Google is Taking over the World (Post #65534 aka Ingress)

Years and years of harbinger-talk about Google being the next Dr Evil should have worn out even its worst critics online, but Google itself has not been resting on it’s laurels (or even it’s search engine). This blogpost will barely scratch the surface of its grand plan by looking at Google Glass (augmented reality glasses) and Ingress (an augmented reality game by Niantic@Google).

 

Google Glass aka Project Glassposted here on Google+ (as possibly a backdoor advertisement to the less successful, to Facebook, latter product) basically aims to fit the works of a smartphone (which in turn tries to fit the workings of a laptop and telephone and camera) into a pair of glasses.

Behold:

Let’s ignore the obvious dangers of talkie-walking or scrambling on roads and being able to record questionable scenes and sounds. Google Glass, by virtue of hitching a ride onto a more essential product – glasses (and potentially lenses for die-hard contact-lens wearers), will soon take the place of the smartphone (depending on the quality and processing power of the former). The immediate benefits for the consumers are apparent:

  • minimal carrying burden
  • hands-free convenience
  • look-and-speak photography/videography/videoconferencing
  • no more searching for discount coupons (digital or hardcopy
  • lower risk of loss/damage
  • safety (at least a measure of it)
  • a bionic transformation for users unfortunate enough to be physically incapable of using a computer/phone – eye tracking technology is something comparable to the muscle/eye-twitch tracker that Stephen Hawking uses
  • biometric scanning

The potential business benefits for Google could be colossal:

Talk about brand extension.

 

The crucial link between Glass and Ingress would Google Maps – Ingress will serve to augment (no pun intended) the strengths of Google Maps (simplicity and features) as well as collectively boost the popularity and update the prowess of each related product.

 

Ingress, also featured on Google+, In a rapidly increasing market of games, from free-to-play models with optional purchases for some (Farmville, Path of Exile, Dota 2) to subscription (WoW) to one-time payment (everything else) examples, the influences on society caused by games can range from environmentalism to becoming a case study for bio-terrorism.

Gameplay-wise, Ingress encourages small-team play on foot in urbanised, population-dense areas like cities, and vehicle-powered play in larger, rural areas. In game “portals”, points of contention, can only be accessed (“hacked”) once every 5 minutes, for a maximum of 4 times every ~4 hours. Items can be thus gained from friendly portals, while enemy portals yield items and a bit of Experience (“AP”) in return for getting zapped. Portals can be captured using “resonators” (that degrade over time and can be “recharged”) and protected with “shields”. Nearby portals can be further linked (for even more AP) if the player holds the “portal keys” of the other linking portal.  Player actions are determined by a resource (“XM”) that is found abundantly near portals and sporadically otherwise.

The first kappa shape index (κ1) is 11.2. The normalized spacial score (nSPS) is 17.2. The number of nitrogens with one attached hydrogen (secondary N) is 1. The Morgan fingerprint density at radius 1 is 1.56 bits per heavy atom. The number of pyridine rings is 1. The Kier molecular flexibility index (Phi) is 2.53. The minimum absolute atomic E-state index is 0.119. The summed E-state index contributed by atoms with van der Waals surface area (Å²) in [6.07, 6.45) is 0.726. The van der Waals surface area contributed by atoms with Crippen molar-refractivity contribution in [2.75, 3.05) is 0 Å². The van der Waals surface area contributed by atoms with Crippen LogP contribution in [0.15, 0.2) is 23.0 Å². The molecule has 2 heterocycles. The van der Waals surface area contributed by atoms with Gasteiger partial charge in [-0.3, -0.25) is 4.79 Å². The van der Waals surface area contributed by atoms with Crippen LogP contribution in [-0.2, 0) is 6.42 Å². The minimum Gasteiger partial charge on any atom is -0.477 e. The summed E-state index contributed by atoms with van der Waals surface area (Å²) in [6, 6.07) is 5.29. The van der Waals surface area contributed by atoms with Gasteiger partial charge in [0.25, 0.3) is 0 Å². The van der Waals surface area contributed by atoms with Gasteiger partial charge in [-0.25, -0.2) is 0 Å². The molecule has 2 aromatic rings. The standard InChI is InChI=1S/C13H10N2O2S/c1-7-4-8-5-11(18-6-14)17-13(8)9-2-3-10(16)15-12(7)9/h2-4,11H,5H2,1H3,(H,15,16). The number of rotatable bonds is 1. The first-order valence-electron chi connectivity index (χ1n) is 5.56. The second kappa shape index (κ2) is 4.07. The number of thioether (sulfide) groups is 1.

Gameplay aside, Google seeks a strategic foothold, intentional or not, as illustrated in list-form below:

1) The Grand Plan: The Cloud is Greater than the Office

From beta-testing to open-source software to forums, the new age brings a new source of labour, time and energy – the Cloud aka the Crowd (as in crowd-funding).  Ingress leverages the appeal of a game and pools the real efforts in a virtual world to the possible fruits including constant updates to Google Maps (it requires photographs of landmarks, on which portals are created by the game admins), and travel data ranging from population density to travel time to obstructions and wifi/GPS/deadspots.

Integrated with Google Glass, there is potential to view a live videoclip directing a search-user from Point A to Point B between landmarks, or coordinate meeting points with friends, or organise events that make the Amazing Race seem like child’s play. If Google does something right, it is recognising that data is king.

Furthermore, Ingress allows for…

2) Advertising without Advertisements, or, Partnerships without (visible) Partners